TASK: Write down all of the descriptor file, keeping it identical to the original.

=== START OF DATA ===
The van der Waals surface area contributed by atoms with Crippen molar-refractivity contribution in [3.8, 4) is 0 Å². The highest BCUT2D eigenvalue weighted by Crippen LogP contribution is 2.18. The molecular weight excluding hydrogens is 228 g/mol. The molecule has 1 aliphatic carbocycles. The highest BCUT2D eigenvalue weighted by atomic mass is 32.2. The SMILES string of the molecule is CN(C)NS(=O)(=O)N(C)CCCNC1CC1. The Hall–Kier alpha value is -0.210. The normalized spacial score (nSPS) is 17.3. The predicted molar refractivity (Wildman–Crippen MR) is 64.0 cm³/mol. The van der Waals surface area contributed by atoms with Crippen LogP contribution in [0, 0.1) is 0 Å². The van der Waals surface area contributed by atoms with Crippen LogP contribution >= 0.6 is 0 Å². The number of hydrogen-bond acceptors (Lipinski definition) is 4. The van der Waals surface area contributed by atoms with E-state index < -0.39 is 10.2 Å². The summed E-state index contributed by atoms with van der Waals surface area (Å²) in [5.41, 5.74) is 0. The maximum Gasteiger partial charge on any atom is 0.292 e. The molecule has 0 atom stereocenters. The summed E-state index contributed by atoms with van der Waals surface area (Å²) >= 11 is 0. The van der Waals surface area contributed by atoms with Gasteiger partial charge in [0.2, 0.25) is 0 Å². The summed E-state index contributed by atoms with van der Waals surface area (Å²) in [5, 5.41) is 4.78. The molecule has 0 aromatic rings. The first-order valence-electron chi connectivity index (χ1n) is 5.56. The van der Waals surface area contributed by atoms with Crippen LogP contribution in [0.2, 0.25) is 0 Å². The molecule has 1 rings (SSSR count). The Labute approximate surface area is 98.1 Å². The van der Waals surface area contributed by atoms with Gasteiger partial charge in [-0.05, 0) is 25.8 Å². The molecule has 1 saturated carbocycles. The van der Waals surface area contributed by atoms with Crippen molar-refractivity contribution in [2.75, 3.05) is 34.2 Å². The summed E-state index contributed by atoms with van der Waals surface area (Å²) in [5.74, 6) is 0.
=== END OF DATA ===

The van der Waals surface area contributed by atoms with Crippen molar-refractivity contribution in [3.8, 4) is 0 Å². The highest BCUT2D eigenvalue weighted by Crippen LogP contribution is 2.18. The molecular weight excluding hydrogens is 228 g/mol. The molecule has 1 aliphatic carbocycles. The highest BCUT2D eigenvalue weighted by atomic mass is 32.2. The SMILES string of the molecule is CN(C)NS(=O)(=O)N(C)CCCNC1CC1. The Hall–Kier alpha value is -0.210. The normalized spacial score (nSPS) is 17.3. The predicted molar refractivity (Wildman–Crippen MR) is 64.0 cm³/mol. The van der Waals surface area contributed by atoms with Crippen LogP contribution in [0, 0.1) is 0 Å². The van der Waals surface area contributed by atoms with Crippen LogP contribution >= 0.6 is 0 Å². The number of hydrogen-bond acceptors (Lipinski definition) is 4. The van der Waals surface area contributed by atoms with E-state index < -0.39 is 10.2 Å². The summed E-state index contributed by atoms with van der Waals surface area (Å²) in [5.41, 5.74) is 0. The maximum Gasteiger partial charge on any atom is 0.292 e. The molecule has 0 atom stereocenters. The summed E-state index contributed by atoms with van der Waals surface area (Å²) >= 11 is 0. The van der Waals surface area contributed by atoms with Gasteiger partial charge in [0.2, 0.25) is 0 Å². The summed E-state index contributed by atoms with van der Waals surface area (Å²) in [5, 5.41) is 4.78. The molecule has 0 aromatic rings. The first-order valence-electron chi connectivity index (χ1n) is 5.56. The van der Waals surface area contributed by atoms with Crippen LogP contribution in [0.2, 0.25) is 0 Å². The molecule has 1 rings (SSSR count). The Labute approximate surface area is 98.1 Å². The van der Waals surface area contributed by atoms with Gasteiger partial charge in [-0.05, 0) is 25.8 Å². The molecule has 1 saturated carbocycles. The van der Waals surface area contributed by atoms with Crippen molar-refractivity contribution in [2.75, 3.05) is 34.2 Å². The summed E-state index contributed by atoms with van der Waals surface area (Å²) in [5.74, 6) is 0.